Nature Based Therapies

The great outdoors is seen as a great tool for people to use to improve their overall health. There are an abundance of activities that can be done outside, so much so that it is easy to individualize your activity to your wants. While some simply take walks through their neighborhood, others go outside for yoga. There are many options for any person to pick from. There is increasing evidence that activities outside have benefits to one’s own health. Studies show that just mere exposure to a green space can improve mood, lower cortisol levels from stress, and can lower rates of chronic illnesses incidents, (diabetic attacks) (Twohig, 2018). There is clear evidence that there is an impact on physical health when it comes to nature, but what about our mental health?

Well, it is actually just the same. People talk about how great nature is for their heart, but why don’t more people talk about how it benefits our other just as important organ. The brain. This paper will use the Broaden and Build Theory by Dr. Barbara Fredrickson (Fredrickson 2001) to describe how therapy can utilize nature as a tool for healing. 

Nature and Mental Health

First, let’s give some background information on how nature impacts our mental health then apply it to Dr. Fredrickson’s theory. There is strong correlation between being in a natural setting and having the ability to reflect. A study was done trying to find the benefits nature has on our minds. One major finding reported was a willingness and ability to reflect on current problems (Mayer 2009). During the study the participants were asked to answer questions based on the negative happenings that were going on in life. The experimental group that was exposed to a nature reserved reported that they were able to have a sense of freedom to think about their problems, (Mayer 2009).  In a fast-paced culture that we live in sometimes it is hard for people to settle down and truly think on some of the problems that are going on in their life right now. When exposed to nature these participants were able to slow their minds down. Not having all this outside stimulus created an atmosphere where they think about their current issues, and for some think about them from a different perspective. In other words, they were able to see the problem either clearer or from a totally different perspective. They allowed themselves this time to reflect on what was happening in their life.

Another benefit found in nature is the increase in positive affect when exposed to nature, (Mayer 2009). Going back to the more physical symptoms, there are many studies proving that exposure to nature decreases stress levels, (Twohig, 2018) but why is that? Dr. Mayer tested this in her study as well and found that most test subjects felt a sense of positive euphoria once coming out of the woods. They felt their shoulders drop and were able to use nature as a way of escaping from their day-to-day stressors. This also coincided with an increase in positive affect (happiness, calm) and a decrease in negative effects (anger, frustration). People unconsciously carried this emotional baggage around with them. Nature seems to have been used as a tool to unload that bag and replace it with more uplifting emotions.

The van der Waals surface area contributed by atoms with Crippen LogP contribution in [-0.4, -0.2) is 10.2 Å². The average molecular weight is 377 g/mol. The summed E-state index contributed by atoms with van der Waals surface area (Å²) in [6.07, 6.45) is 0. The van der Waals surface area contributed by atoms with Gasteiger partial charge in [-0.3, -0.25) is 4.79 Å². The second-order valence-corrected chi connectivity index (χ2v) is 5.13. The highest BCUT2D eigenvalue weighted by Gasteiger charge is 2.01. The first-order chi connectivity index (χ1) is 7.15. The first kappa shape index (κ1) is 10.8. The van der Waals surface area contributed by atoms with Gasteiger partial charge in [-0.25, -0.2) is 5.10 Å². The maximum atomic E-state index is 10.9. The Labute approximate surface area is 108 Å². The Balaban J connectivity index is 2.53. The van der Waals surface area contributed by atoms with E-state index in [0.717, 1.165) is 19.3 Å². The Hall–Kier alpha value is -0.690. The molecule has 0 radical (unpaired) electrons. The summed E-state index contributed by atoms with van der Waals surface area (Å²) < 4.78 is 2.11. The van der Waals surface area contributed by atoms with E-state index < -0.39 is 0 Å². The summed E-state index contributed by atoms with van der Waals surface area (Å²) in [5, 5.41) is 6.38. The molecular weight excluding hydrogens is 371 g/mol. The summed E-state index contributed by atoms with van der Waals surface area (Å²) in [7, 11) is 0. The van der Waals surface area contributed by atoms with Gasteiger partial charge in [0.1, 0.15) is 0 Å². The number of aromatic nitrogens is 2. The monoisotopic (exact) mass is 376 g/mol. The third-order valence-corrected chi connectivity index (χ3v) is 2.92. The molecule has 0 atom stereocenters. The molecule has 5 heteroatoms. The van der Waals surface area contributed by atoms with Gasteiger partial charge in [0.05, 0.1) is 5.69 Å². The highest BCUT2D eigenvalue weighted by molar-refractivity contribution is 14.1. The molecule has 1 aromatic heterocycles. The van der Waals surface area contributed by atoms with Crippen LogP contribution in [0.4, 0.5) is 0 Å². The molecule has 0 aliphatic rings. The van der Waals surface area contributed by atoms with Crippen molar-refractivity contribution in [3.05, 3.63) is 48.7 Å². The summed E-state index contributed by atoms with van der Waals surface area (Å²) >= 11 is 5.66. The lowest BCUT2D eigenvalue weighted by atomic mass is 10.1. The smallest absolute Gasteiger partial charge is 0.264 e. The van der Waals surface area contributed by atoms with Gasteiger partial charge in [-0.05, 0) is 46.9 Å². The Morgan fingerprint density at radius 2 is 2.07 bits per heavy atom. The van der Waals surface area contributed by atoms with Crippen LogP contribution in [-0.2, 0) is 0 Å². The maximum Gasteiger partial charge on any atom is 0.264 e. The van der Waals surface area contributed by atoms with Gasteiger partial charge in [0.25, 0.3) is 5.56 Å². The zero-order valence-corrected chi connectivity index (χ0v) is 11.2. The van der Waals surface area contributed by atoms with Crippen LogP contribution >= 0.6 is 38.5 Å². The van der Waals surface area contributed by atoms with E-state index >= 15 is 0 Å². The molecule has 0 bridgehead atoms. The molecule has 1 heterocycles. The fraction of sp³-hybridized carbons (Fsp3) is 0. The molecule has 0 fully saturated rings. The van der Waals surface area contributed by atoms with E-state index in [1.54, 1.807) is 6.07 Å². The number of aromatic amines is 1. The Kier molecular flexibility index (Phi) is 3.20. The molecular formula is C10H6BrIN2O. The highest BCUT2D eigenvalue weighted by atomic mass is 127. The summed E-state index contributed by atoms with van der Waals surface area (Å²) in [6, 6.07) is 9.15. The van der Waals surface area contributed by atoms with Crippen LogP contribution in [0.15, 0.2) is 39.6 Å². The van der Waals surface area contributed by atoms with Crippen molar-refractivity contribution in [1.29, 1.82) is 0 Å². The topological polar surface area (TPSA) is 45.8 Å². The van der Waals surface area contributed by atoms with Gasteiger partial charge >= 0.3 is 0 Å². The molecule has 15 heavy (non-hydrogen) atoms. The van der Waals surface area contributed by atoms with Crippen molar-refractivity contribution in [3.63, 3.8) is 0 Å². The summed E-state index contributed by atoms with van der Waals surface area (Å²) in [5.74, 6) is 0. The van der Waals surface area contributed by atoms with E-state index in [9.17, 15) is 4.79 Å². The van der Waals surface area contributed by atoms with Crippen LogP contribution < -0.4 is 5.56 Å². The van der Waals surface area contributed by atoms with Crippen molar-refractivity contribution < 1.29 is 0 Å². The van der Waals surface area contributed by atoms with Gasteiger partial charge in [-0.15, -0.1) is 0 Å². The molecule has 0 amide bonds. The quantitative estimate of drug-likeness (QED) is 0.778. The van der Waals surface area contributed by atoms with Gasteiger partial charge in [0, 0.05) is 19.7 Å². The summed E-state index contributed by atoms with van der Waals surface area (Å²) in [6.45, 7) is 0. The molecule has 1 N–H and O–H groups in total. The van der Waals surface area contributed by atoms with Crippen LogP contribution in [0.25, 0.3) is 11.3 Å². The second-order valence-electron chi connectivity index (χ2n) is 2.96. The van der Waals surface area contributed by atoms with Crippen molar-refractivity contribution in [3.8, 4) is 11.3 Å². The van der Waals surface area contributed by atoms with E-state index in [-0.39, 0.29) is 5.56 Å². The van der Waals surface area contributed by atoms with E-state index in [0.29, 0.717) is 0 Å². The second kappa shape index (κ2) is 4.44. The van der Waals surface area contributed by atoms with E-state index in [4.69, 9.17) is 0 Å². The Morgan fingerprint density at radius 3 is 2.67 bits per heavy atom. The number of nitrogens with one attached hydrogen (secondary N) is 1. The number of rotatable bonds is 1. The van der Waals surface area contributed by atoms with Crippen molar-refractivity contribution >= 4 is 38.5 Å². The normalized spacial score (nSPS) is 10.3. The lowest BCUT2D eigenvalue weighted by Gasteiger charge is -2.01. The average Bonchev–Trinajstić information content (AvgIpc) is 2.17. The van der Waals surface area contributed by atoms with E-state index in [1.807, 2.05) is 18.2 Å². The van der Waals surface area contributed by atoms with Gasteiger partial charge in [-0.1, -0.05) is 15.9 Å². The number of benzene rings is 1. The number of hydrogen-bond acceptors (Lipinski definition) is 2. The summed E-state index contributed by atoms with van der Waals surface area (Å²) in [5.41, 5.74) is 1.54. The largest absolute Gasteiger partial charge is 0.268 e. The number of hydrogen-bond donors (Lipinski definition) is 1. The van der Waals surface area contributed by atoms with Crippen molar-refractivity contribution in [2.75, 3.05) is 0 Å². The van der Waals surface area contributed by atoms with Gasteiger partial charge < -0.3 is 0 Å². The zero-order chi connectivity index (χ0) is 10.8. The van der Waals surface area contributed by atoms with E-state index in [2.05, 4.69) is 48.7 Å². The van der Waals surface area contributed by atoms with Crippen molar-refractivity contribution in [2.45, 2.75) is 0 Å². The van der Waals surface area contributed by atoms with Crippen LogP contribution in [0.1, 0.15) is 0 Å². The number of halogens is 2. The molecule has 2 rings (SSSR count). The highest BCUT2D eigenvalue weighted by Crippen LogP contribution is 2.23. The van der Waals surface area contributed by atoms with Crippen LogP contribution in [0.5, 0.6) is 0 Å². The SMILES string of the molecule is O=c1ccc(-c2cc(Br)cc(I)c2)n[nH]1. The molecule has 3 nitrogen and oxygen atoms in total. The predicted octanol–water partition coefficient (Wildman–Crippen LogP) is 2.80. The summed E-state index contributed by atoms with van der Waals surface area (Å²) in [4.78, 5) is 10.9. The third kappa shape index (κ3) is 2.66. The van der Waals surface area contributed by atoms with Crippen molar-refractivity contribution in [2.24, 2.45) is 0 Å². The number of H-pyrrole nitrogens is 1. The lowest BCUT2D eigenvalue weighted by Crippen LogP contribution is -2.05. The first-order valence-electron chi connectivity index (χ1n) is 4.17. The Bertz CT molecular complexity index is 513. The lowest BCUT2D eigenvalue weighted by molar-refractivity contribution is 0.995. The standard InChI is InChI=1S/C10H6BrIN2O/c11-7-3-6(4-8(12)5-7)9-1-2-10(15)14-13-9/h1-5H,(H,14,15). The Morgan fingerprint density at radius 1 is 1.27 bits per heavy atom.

(Kids enjoying Nature © Wallpaper Flare, 2022)

How Nature Could Affect the Therapeutic Process

According to Fredrickson’s Broaden and Build Theory, (Fredrickson 2001) there is a connection when it comes to reflection ability and positive affect. The theory states that the more positive emotions experienced the more one is able to broaden the thought repertoire and broaden someone’s line of thinking, (Fredrickson 2001). Once the thought repertoire increases, the positive affect will also increase more, and it becomes an exponential increase for both positive affect and thought repertoire. With this increase in overall mood, the mind becomes more resilient to negativity. Basically, the more positive one is, the more resilience they will be to negative events and be less affected by these events. For example, someone who is experiencing more positive emotions would be able to be more creative in the moment and be able to think more openly. When thinking more creatively the person will be more open to experiencing these positive events which in turn continue to supply positive affect for the person. If this person were to experience a negative event along the way such as dropping and cracking their phone’s screen they would be able to shake that event off more easily than someone who was already experiencing negative emotions.

This is important in therapy when we think about how sessions are conducted. Some people have high stress when it comes to therapy, and the idea of being vulnerable to a person inside a room sparks all sorts of ideas that end up increasing the anxiety in a person. It is fair to say that some of these people are coming in with some negative affect which creates a challenge for the therapist to navigate. One of the main goals of a therapist is to create a safe space for the client. If the client is already having negative thoughts going into the therapy, then it would be more challenging for the therapist to create a room in their office to offset these negative preconceived notions.